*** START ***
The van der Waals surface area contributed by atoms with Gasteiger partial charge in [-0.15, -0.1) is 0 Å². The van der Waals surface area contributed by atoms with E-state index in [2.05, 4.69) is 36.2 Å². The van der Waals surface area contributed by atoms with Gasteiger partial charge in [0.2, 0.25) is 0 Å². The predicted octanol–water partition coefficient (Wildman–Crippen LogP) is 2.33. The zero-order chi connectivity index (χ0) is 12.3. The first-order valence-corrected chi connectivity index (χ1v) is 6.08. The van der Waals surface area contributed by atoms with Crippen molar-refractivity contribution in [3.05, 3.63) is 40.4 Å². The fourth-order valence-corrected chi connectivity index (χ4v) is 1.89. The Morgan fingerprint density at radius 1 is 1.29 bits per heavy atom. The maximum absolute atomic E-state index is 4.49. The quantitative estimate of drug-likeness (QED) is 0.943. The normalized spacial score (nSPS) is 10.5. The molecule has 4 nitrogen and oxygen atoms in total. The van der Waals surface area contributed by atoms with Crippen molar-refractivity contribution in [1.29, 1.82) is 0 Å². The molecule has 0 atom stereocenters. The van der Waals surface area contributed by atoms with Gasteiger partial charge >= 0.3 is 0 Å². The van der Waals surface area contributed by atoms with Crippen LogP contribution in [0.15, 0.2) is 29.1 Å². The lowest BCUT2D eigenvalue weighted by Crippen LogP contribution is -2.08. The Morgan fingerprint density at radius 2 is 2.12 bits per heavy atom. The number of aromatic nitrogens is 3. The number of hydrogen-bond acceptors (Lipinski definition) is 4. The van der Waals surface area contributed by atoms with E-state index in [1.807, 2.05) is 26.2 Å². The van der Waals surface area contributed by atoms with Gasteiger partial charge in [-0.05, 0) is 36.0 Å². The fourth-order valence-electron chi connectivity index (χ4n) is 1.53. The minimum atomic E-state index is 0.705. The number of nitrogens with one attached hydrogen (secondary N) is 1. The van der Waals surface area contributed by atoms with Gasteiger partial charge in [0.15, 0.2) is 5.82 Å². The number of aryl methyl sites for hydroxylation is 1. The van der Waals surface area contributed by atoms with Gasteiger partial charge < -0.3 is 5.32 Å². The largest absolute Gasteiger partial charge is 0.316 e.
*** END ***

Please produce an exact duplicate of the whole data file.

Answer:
The van der Waals surface area contributed by atoms with Gasteiger partial charge in [-0.15, -0.1) is 0 Å². The van der Waals surface area contributed by atoms with E-state index in [2.05, 4.69) is 36.2 Å². The van der Waals surface area contributed by atoms with Gasteiger partial charge in [0.2, 0.25) is 0 Å². The predicted octanol–water partition coefficient (Wildman–Crippen LogP) is 2.33. The zero-order chi connectivity index (χ0) is 12.3. The first-order valence-corrected chi connectivity index (χ1v) is 6.08. The van der Waals surface area contributed by atoms with Crippen molar-refractivity contribution in [3.05, 3.63) is 40.4 Å². The fourth-order valence-corrected chi connectivity index (χ4v) is 1.89. The Morgan fingerprint density at radius 1 is 1.29 bits per heavy atom. The maximum absolute atomic E-state index is 4.49. The quantitative estimate of drug-likeness (QED) is 0.943. The normalized spacial score (nSPS) is 10.5. The molecule has 4 nitrogen and oxygen atoms in total. The van der Waals surface area contributed by atoms with Crippen molar-refractivity contribution in [1.29, 1.82) is 0 Å². The molecule has 0 atom stereocenters. The van der Waals surface area contributed by atoms with Gasteiger partial charge >= 0.3 is 0 Å². The van der Waals surface area contributed by atoms with Crippen LogP contribution in [0.15, 0.2) is 29.1 Å². The lowest BCUT2D eigenvalue weighted by Crippen LogP contribution is -2.08. The Morgan fingerprint density at radius 2 is 2.12 bits per heavy atom. The number of aromatic nitrogens is 3. The number of hydrogen-bond acceptors (Lipinski definition) is 4. The van der Waals surface area contributed by atoms with E-state index in [1.807, 2.05) is 26.2 Å². The van der Waals surface area contributed by atoms with Gasteiger partial charge in [-0.05, 0) is 36.0 Å². The fourth-order valence-electron chi connectivity index (χ4n) is 1.53. The minimum atomic E-state index is 0.705. The number of nitrogens with one attached hydrogen (secondary N) is 1. The van der Waals surface area contributed by atoms with Gasteiger partial charge in [0.15, 0.2) is 5.82 Å². The number of aryl methyl sites for hydroxylation is 1. The van der Waals surface area contributed by atoms with Gasteiger partial charge < -0.3 is 5.32 Å². The largest absolute Gasteiger partial charge is 0.316 e.